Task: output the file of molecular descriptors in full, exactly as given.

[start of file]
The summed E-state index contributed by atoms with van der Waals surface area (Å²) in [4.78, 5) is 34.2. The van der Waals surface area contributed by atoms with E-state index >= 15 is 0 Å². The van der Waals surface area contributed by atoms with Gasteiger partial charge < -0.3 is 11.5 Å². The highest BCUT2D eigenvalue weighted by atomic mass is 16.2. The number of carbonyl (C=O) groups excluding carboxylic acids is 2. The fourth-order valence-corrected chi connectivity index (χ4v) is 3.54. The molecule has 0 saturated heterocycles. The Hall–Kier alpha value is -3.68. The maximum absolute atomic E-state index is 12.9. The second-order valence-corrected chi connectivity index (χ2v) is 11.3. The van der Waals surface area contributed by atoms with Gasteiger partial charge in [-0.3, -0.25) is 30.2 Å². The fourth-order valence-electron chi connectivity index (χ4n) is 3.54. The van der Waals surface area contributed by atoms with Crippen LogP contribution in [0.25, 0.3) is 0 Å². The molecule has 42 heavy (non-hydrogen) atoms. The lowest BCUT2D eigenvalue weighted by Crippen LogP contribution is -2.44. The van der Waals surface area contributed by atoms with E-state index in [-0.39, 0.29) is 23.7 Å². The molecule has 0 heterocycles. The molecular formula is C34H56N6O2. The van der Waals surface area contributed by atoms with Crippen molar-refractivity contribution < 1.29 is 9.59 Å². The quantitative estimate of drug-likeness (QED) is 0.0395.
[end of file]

The summed E-state index contributed by atoms with van der Waals surface area (Å²) in [4.78, 5) is 34.2. The van der Waals surface area contributed by atoms with E-state index >= 15 is 0 Å². The van der Waals surface area contributed by atoms with Gasteiger partial charge < -0.3 is 11.5 Å². The highest BCUT2D eigenvalue weighted by atomic mass is 16.2. The number of carbonyl (C=O) groups excluding carboxylic acids is 2. The fourth-order valence-corrected chi connectivity index (χ4v) is 3.54. The molecule has 0 saturated heterocycles. The Hall–Kier alpha value is -3.68. The maximum absolute atomic E-state index is 12.9. The second-order valence-corrected chi connectivity index (χ2v) is 11.3. The van der Waals surface area contributed by atoms with Gasteiger partial charge in [-0.3, -0.25) is 30.2 Å². The fourth-order valence-electron chi connectivity index (χ4n) is 3.54. The van der Waals surface area contributed by atoms with Crippen LogP contribution in [0.25, 0.3) is 0 Å². The molecule has 42 heavy (non-hydrogen) atoms. The lowest BCUT2D eigenvalue weighted by Crippen LogP contribution is -2.44. The van der Waals surface area contributed by atoms with E-state index in [-0.39, 0.29) is 23.7 Å². The molecule has 0 heterocycles. The molecular formula is C34H56N6O2. The van der Waals surface area contributed by atoms with Crippen molar-refractivity contribution < 1.29 is 9.59 Å². The quantitative estimate of drug-likeness (QED) is 0.0395.